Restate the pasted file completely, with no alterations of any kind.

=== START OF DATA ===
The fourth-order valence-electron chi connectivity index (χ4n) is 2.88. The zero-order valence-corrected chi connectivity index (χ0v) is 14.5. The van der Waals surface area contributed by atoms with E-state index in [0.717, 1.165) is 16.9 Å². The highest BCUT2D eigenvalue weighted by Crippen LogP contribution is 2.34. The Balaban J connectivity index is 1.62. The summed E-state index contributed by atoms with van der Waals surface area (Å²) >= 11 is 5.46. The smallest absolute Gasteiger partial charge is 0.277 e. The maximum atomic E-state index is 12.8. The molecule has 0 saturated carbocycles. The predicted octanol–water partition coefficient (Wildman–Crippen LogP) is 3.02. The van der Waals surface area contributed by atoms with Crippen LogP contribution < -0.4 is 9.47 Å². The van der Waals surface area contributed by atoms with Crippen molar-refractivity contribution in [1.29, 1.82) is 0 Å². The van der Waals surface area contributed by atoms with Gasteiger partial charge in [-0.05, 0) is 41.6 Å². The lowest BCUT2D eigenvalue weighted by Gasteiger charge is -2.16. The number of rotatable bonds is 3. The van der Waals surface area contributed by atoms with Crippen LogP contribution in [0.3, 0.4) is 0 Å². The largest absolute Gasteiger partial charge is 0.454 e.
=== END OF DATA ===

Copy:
The fourth-order valence-electron chi connectivity index (χ4n) is 2.88. The zero-order valence-corrected chi connectivity index (χ0v) is 14.5. The van der Waals surface area contributed by atoms with E-state index in [0.717, 1.165) is 16.9 Å². The highest BCUT2D eigenvalue weighted by Crippen LogP contribution is 2.34. The Balaban J connectivity index is 1.62. The summed E-state index contributed by atoms with van der Waals surface area (Å²) >= 11 is 5.46. The smallest absolute Gasteiger partial charge is 0.277 e. The maximum atomic E-state index is 12.8. The molecule has 0 saturated carbocycles. The predicted octanol–water partition coefficient (Wildman–Crippen LogP) is 3.02. The van der Waals surface area contributed by atoms with Crippen LogP contribution < -0.4 is 9.47 Å². The van der Waals surface area contributed by atoms with Crippen molar-refractivity contribution in [1.29, 1.82) is 0 Å². The van der Waals surface area contributed by atoms with Gasteiger partial charge in [-0.05, 0) is 41.6 Å². The lowest BCUT2D eigenvalue weighted by Gasteiger charge is -2.16. The number of rotatable bonds is 3. The van der Waals surface area contributed by atoms with Crippen LogP contribution in [0.3, 0.4) is 0 Å². The largest absolute Gasteiger partial charge is 0.454 e.